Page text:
But then there are those moments when God can often seem like a ghost, a flicker in the corner of your eye, a slippery truth that you can’t quite grasp, a meal half eaten. 

When your questions don’t have any answers. When your tears are more real than God’s comfort. When the bread is stale. The wine is sour. The road is dark. When morning seems so far away.

That’s when John proclaims, “Behold, the Lamb of God who takes away the sin of the world.” It’s because of those things that keep us from God that Jesus came and lived among us. John didn’t proclaim his message to a confident crowd of the self-assured and fiercely faithful. 

But John gathered and sent a broken band of believers, still fresh from the battle, proudly baring the scars that life gave them, united only in their questions, and in their pursuit of God, not knowing where that quest might lead them, but daring to believe that the journey itself IS the destination.

So, when you hear “Behold the lamb of God who takes away the sin of the world,” know that you are in good company. Know that your questions give you faith. Know that your scars are your proclamation. Know that your losses are your announcement of compassion.

Know that if you feel like your faith is constantly shifting beneath your feet, that’s because faith is always moving, always looking around the next corner, always peering over the bordering horizon. 

For some, faith is like a cathedral, fixed in one place, immoveable, splendid in solemnity, majestically lighting up  the night, and towering over all who sit under its shadow.

But for most of you, most of the time, faith is more like staggering along a dark trail, and your flashlight’s batteries are drained. So you rely on a voice you can barely hear, guiding you to where you should step, not being able to see what’s ahead, but trusting that the one leading you has already been there and knows the way, and can safely bring you home.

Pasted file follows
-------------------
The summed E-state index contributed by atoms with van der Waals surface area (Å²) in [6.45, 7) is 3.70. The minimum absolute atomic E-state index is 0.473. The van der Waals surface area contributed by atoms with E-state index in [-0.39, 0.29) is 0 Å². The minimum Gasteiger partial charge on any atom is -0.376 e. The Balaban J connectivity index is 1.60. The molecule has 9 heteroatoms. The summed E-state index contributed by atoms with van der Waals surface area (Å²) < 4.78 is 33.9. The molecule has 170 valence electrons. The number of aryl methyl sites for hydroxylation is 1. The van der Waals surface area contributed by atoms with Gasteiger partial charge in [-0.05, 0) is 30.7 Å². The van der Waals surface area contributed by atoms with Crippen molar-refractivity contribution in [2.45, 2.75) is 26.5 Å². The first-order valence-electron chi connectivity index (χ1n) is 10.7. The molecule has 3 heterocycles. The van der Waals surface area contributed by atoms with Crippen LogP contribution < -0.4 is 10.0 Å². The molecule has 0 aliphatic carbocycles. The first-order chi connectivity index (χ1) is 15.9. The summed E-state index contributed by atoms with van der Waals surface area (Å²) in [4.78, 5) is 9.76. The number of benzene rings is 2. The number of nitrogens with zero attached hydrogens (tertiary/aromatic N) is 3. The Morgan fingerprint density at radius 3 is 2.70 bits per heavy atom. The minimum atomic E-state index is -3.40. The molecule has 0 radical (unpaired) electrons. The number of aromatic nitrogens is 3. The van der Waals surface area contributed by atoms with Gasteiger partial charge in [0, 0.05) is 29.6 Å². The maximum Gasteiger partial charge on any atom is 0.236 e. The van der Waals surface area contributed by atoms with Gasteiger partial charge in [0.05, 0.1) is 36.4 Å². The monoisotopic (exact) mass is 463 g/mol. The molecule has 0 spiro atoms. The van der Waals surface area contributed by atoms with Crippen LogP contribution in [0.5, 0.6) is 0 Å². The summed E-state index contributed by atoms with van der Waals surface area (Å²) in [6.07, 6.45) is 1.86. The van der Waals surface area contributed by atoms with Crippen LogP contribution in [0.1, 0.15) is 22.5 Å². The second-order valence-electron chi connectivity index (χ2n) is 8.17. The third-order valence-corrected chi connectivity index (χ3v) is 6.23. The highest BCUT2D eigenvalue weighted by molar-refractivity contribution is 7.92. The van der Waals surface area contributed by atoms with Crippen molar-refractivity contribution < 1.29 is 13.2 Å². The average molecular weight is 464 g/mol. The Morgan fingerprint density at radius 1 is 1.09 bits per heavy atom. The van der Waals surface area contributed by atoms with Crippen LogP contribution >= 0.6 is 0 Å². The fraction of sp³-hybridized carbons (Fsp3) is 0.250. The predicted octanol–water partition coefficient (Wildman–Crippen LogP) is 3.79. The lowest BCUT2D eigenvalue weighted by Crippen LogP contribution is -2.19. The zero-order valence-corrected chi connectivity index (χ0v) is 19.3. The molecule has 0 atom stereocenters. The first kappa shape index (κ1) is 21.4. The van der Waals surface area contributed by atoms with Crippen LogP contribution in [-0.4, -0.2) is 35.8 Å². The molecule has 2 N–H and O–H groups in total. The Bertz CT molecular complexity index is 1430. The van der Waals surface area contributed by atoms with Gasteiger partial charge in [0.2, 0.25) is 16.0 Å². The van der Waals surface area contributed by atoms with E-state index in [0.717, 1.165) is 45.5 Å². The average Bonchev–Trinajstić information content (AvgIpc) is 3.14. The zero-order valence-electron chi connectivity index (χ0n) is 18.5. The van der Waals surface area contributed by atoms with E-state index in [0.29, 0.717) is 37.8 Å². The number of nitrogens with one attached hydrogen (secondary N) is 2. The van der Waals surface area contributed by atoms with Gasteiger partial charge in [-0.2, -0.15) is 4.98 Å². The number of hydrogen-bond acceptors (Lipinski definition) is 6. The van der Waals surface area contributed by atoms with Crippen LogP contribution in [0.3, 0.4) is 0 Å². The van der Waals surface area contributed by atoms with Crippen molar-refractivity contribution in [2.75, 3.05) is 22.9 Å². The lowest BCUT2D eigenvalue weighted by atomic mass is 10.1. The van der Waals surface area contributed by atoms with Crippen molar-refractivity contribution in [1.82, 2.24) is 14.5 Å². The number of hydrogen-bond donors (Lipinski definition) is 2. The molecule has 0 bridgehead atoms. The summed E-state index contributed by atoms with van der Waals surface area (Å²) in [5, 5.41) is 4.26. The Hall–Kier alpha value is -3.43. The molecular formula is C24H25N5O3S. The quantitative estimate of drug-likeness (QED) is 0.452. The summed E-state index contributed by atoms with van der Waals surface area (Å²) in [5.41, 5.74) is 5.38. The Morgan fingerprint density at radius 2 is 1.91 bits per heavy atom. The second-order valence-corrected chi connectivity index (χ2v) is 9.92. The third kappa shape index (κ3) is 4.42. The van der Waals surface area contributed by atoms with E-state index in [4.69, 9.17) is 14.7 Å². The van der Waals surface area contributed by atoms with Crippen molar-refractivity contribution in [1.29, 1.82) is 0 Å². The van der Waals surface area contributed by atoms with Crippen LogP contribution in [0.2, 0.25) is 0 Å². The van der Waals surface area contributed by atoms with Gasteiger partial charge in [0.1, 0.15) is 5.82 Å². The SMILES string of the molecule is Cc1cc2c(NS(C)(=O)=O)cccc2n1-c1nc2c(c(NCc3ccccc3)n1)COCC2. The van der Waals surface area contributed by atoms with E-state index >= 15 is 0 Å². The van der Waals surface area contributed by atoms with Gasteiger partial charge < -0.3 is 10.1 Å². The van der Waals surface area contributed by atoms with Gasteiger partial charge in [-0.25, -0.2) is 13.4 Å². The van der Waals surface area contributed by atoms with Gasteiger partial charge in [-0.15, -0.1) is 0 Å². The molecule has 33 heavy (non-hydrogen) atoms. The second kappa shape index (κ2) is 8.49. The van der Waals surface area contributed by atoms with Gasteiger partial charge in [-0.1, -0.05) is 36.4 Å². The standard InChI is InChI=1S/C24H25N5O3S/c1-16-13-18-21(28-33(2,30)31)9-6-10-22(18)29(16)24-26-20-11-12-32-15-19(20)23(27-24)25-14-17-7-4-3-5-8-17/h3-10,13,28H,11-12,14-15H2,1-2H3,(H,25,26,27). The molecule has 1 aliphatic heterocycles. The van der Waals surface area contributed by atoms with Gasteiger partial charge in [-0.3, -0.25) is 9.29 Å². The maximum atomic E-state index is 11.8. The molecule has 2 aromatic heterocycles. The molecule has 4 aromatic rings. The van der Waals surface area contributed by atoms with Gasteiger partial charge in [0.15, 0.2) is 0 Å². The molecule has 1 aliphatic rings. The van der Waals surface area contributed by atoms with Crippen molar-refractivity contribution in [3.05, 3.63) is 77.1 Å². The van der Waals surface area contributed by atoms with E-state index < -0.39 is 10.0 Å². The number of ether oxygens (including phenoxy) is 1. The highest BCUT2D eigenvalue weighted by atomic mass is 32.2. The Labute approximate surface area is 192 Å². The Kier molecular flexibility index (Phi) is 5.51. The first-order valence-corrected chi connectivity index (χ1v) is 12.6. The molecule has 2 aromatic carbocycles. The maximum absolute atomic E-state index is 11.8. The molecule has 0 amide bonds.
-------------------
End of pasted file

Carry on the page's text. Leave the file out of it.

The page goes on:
It’s the voice that says, “Come and see” that is the lamb of God who takes away the sin of the world. The messiah we have found, and the messiah who has found us. 

The messiah who called you by name, and set you on your path, with you not knowing where the road leads, but trusting that voice to guide you, step-by-step, when the darkness arrives, who lifts you when you stumble, and when your body grows weary and you fall asleep, carries you the rest of the way, and wakens you when you reach your final destination.

May this be so among us. Amen.

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Sunday, January 12, 2014

Baptism of Jesus - Year A

It wasn’t at baptism, but in an argument over baptism that I became a Lutheran. 

As many of you know, I didn’t always follow in the righteous path of Martin Luther. “Grace alone through faith alone” was foreign to me growing up. I had no idea what the catechism was until I was 25. 

And Martin Luther was, for me, both a historical curiosity, and, as I learned in my music studies, an important musical figure. 

Well, the words may have been foreign to me, but concept wasn’t. I learned that God loved me and welcomed me into God’s family, not through any works that I do, but because of what Jesus had done for me, not in a Lutheran church, but in an Anglican Sunday School. And I was welcomed into Christ’s Church through the sacrament of Holy Baptism at Grace Anglican Church, in St. Catharines Ontario, on Pentecost Sunday, 1971.

But not everyone agreed that this was a good idea.

“You need to be baptized,” I was told 22 years after the fact.

“I already am, thank you very much,” I replied.

“But you were a baby,” he said. “You don’t remember it, do you?”

“Yes, I was a baby, and no I don’t remember it,” I replied.

“Then how can you call yourself a Christian?”

“I beg your pardon?” my eyebrows raised.

“You didn’t choose to be baptized, so you aren’t saved. You have to make a choice for Jesus or you can’t go to heaven.”

“What on earth are you talking about?”